Selection of Ancient Roman Glass Bottles

A beautiful selection of ancient Roman glass flasks. Each piece has been blown into a unique shape. All vessels follow a similar design of a larger flared body which leads to a narrow thin neck and flared lip rim. Some pieces still have a beautiful iridescence to their surface.


Date: 1st-2nd Century AD
Condition: Excellent condition; some signs of ageing and encrustation on the surface.
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These stunning pieces show their original translucency: the iridescence on ancient Roman glass was unintentional, and was caused by weathering on its surface. The extent to which a glass object weathers depends mainly on the burial conditions; however, the humidity, heat, and type of soil in which the glass was buried also all affect its preservation.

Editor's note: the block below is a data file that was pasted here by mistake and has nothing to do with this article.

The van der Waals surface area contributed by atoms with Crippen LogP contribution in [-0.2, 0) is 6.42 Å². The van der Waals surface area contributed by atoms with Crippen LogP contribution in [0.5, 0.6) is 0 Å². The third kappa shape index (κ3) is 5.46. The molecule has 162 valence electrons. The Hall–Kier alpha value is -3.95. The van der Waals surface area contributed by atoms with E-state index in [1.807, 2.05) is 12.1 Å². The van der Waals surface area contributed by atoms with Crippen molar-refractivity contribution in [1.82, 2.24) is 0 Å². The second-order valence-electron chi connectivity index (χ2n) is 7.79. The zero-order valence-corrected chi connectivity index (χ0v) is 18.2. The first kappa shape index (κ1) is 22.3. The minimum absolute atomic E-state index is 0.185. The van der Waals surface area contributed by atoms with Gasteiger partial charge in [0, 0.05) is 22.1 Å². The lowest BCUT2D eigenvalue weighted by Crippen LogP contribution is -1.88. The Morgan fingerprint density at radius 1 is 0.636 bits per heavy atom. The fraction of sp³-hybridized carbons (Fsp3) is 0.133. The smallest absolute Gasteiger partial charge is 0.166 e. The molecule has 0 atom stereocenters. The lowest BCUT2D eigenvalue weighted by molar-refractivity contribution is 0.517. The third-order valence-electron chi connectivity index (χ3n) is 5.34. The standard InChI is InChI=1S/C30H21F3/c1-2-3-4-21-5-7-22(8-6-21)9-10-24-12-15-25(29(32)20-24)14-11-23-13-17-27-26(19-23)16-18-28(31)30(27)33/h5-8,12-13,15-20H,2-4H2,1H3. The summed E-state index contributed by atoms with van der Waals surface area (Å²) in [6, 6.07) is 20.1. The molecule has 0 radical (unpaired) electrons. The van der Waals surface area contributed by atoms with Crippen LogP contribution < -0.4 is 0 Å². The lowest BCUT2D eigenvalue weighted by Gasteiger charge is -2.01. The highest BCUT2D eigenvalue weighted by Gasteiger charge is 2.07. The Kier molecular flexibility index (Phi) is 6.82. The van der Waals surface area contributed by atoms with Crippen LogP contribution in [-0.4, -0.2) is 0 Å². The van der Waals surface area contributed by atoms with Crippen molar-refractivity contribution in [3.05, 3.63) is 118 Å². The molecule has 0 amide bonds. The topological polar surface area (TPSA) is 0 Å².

Many items of ancient glassware were designed for tableware use, in particular for carrying and serving water and wine at banquets. Bottles were one of the most frequently used containers, and existed in different dimensions and shapes. This variety was allowed by the technique of glass-blowing, which had revolutionised the art of glass-making by the first century AD.

To find out more about Roman glass please see our relevant blog post: Ancient Glass and Collecting Roman Glass.

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Reference: For a similar item,The British Museum, item 1856,0501.12 andThe British Museum, item 2018,5014.3

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